In January I was delighted to find a family of common gallinules in a Fish Bay pond near our house. These birds are commonly called ‘moorhens’ but several years ago were renamed because they have now been designated as a different species than the ‘Old World’ moorhens. They are year-round residents on St. John.
I first noticed the mother sitting on a rough nest of sticks in a downed tree in the middle of the pond. Then I got excited when I saw that there were several small bald chicks underneath her. For the next few weeks I kept checking on their progress as I passed by on my walks.
These birds had caught my attention in prior years due to their weird red facial shields. (Why the Red Face? https://www.stjohntradewinds.com/connecting-nature-red-face/).
Last year I also witnessed the kidnapping of a baby gallinule by a pearly-eyed thrasher (Drama in the Mangroves https://www.stjohntradewinds.com/connecting-with-nature-drama-in-the-black-mangroves/).
That first day I did see a couple of thrashers hanging around the pond near the nest, and was concerned that the chicks were in danger. They looked very small and vulnerable, with fuzzy black feathers, and baldish red spots on their heads like targets.
The chicks mostly stayed under their mother, though, while the father seemed to be providing food for the family by diving down and pulling up aquatic plants, then swimming back to the nest. Actually both parents feed the chicks, and they look much the same so it is difficult to tell them apart, except that the male is a bit larger.
Later on the chicks bravely ventured out into the water near the nest.
One day I found the whole family on the edge of the pond pecking along the ground. The parents seemed to be showing the babies how to find seeds, grasses and insects, though the youngsters looked more interested in getting food from the parents’ mouths.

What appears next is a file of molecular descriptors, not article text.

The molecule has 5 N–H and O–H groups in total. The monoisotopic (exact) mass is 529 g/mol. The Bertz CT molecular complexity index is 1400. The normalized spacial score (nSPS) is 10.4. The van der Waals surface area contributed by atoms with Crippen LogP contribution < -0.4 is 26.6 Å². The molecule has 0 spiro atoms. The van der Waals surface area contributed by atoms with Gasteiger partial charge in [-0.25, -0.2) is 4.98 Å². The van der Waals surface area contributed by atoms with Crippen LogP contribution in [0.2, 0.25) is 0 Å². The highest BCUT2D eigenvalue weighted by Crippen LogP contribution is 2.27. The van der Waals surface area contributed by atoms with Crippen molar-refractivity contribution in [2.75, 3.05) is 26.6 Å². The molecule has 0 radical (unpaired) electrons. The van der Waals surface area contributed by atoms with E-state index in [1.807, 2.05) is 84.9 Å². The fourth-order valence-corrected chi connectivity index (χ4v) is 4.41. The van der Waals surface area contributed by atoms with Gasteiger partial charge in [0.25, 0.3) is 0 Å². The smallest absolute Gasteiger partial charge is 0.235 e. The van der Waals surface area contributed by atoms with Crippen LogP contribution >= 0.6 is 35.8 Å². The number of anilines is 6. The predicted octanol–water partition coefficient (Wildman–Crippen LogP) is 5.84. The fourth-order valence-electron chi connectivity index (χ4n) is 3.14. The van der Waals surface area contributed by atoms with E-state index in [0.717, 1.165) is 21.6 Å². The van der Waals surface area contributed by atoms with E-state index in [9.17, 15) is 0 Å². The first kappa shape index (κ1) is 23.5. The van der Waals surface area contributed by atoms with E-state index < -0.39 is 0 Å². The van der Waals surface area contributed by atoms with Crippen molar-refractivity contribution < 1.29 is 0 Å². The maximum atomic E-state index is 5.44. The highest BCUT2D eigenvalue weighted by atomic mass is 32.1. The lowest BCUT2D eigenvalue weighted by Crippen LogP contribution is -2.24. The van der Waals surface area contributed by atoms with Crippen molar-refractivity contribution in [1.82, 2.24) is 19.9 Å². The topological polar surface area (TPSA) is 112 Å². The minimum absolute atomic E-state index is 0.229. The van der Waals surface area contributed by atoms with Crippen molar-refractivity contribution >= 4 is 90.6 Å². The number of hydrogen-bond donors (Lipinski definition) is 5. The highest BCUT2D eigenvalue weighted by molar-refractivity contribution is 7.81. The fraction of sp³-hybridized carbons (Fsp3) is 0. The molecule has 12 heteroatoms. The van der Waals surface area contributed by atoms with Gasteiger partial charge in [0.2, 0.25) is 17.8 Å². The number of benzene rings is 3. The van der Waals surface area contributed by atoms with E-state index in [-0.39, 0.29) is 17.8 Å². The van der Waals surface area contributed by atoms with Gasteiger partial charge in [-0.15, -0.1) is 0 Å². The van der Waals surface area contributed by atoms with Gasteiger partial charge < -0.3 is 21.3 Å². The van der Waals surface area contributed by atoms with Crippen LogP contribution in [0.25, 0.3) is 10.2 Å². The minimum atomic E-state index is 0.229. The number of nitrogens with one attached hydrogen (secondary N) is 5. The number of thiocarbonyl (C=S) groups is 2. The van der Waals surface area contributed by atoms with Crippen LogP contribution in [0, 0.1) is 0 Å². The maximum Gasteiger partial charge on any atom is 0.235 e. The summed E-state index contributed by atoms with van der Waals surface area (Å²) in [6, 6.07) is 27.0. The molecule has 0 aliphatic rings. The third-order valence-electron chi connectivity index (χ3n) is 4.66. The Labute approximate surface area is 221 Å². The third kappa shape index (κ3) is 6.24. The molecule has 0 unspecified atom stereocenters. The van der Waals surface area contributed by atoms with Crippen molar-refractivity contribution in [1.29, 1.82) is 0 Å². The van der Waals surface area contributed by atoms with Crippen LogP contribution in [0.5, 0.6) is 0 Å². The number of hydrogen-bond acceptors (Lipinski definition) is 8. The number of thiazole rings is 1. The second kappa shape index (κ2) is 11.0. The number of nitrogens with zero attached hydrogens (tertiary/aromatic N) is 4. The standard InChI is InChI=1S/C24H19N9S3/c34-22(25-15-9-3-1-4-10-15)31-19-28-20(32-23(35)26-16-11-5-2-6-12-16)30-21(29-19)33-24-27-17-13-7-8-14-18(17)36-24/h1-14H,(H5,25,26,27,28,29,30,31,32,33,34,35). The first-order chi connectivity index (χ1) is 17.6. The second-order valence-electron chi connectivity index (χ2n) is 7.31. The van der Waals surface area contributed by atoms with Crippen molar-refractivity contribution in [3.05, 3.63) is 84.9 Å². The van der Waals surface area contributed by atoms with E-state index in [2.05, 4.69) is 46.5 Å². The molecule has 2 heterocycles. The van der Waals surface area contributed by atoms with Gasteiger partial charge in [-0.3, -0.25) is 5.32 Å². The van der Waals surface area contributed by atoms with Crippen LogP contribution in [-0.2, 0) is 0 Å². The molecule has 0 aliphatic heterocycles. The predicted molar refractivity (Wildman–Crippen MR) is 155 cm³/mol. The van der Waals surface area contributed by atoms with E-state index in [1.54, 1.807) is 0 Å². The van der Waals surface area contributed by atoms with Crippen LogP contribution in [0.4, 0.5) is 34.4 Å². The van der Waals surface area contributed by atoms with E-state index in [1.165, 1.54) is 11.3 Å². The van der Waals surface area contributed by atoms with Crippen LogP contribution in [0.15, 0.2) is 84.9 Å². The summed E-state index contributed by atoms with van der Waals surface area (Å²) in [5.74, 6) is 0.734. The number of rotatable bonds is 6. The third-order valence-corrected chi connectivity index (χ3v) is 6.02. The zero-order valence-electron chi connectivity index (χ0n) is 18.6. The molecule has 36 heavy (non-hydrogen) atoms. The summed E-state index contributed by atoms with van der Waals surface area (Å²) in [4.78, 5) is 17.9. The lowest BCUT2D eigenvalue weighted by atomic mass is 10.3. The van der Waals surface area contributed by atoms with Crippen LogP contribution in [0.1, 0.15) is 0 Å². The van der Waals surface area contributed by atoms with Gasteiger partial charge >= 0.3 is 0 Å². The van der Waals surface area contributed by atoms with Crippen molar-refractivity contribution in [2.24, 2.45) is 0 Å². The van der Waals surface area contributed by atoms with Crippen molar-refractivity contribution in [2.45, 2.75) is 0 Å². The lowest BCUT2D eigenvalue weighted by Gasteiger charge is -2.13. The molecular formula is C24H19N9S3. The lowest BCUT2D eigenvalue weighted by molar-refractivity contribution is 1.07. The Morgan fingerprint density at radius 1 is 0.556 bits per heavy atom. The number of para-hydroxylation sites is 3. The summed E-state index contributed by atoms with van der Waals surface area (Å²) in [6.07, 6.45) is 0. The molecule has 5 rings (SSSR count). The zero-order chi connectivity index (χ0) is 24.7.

The chicks have tiny wings, but weren’t practicing any flying. The gallinules are mostly found swimming in the water, or walking around on long yellowish legs. They rarely fly at all.
Meanwhile, Elaine Estern let me know there was also a gallinule family in the Frank Bay pond also, so I checked them out too.
By the middle of February, the young Fish Bay gallinules were no longer black and bald. They were still somewhat fuzzy, but grayish and quite a bit larger.
They still tried to get food from their parents, too, even though they were beginning to be able to pull up their own from the bottom of the pond.
Then Laurel Brannick reported another family in the mangrove area near Annaberg, so the gallinules seem to be thriving this year. It is great to see them doing so well.
Gail is an environmental lawyer, and author of The Wild Life in an Island House, plus the guide book Learning About Trees and Plants – A Project of the Unitarian Universalist Fellowship of St. John. uufstjohn.com/treeproject. For more articles and local information, go to gvkarlsson.blogspot.com or www.fishbaywetlands.com. Contact: firstname.lastname@example.org Instagram:@gailkarlsson